• Increasing value of live sports content: As is the case for WWE, there’s no strong sign the value of live content will decrease in the coming years. AEW’s average annual value per hour in the U.S. is one-sixth that of WWE’s flagship programs, yet even as it’s opposed head-to-head by WWE NXT, AEW Dynamite delivers just under one-half of the total audience of Raw and more than one-half of the 18-49 audience. AEW should be able to close that gap in future negotiations if its brand and viewership remain strong.
  • International markets: AEW has strong distribution in the U.S. (TNT), Canada (TSN), and the U.K. (Sky and ITV) and has deals in some major European countries through WarnerMedia. The company hasn’t yet made a deal in India, which is WWE’s #2 market. Other markets like Australia, Ireland, South Africa, Latin America, Japan, Middle East-North Africa, New Zealand, and China are proven TV markets for WWE that need to be covered. Currently the only way to watch AEW Dynamite in these markets is with a subscription through FITE, which isn’t sufficient for adopting new fans.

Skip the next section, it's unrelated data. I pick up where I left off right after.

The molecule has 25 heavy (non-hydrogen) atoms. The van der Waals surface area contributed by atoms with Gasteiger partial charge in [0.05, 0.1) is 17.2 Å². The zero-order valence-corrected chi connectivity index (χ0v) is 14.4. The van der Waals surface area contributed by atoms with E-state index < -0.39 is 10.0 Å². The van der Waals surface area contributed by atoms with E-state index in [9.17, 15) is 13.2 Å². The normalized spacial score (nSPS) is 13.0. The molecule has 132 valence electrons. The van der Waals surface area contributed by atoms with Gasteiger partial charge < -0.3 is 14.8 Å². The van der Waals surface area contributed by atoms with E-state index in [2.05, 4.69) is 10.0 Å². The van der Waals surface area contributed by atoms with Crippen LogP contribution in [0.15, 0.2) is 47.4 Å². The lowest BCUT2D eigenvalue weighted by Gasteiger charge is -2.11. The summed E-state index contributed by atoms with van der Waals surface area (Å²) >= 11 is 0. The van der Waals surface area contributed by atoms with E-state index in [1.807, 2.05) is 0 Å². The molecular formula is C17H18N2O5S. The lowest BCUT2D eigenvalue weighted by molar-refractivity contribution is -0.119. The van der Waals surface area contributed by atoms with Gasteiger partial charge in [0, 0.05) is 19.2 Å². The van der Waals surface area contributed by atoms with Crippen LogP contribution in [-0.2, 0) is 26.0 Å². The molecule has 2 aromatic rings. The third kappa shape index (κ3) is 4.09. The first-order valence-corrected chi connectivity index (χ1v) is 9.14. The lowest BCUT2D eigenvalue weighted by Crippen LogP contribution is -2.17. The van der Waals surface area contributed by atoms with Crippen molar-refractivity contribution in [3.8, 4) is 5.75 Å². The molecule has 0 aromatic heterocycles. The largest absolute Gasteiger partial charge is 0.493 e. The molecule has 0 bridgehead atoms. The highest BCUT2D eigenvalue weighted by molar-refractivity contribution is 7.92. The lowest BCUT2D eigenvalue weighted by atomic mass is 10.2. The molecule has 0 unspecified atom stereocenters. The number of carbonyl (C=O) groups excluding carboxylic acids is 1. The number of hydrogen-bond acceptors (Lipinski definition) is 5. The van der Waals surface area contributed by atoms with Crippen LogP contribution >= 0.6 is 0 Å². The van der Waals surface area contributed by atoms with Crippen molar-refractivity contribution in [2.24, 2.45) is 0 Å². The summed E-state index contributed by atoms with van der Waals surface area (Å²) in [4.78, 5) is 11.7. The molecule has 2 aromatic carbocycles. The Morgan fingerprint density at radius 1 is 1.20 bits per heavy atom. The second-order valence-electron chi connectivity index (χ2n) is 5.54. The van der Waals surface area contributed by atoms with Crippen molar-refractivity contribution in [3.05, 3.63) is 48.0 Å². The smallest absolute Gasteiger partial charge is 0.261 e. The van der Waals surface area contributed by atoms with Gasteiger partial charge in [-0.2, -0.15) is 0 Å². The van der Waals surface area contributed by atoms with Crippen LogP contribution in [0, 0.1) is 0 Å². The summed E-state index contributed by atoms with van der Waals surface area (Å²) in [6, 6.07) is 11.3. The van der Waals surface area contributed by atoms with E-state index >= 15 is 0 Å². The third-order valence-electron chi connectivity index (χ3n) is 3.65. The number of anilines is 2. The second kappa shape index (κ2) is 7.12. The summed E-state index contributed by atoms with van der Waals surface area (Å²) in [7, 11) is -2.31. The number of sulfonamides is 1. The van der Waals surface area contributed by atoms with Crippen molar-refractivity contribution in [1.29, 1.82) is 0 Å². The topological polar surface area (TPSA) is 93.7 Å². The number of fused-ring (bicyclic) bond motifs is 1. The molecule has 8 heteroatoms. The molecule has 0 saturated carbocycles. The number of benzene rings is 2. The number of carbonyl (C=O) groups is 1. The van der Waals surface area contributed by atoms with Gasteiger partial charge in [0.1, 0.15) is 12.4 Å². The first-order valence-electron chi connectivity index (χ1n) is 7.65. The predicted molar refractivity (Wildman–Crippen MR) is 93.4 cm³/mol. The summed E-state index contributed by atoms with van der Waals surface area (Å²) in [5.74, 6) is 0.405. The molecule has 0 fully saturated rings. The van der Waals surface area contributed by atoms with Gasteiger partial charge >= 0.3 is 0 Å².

• Improved monetization of peak events: AEW produces four annual peak events, offered exclusively on pay-per-view. PPV distributors take a sizable split of the revenue for providing distribution. Is there a way in the short- or long-term for AEW to take this area more in-house? Starting a DTC video service like the WWE Network would be an expensive investment. The company doesn’t have nearly the video library to stock such a platform with. Would it be viable to acquire or license other wrestling companies’ libraries? Would DTC iPPV be viable without conflicting other partnerships to sell pay-per-view events directly to consumers on the internet rather than through iPPV distributors like FITE and B/R Live with whom AEW must share revenue?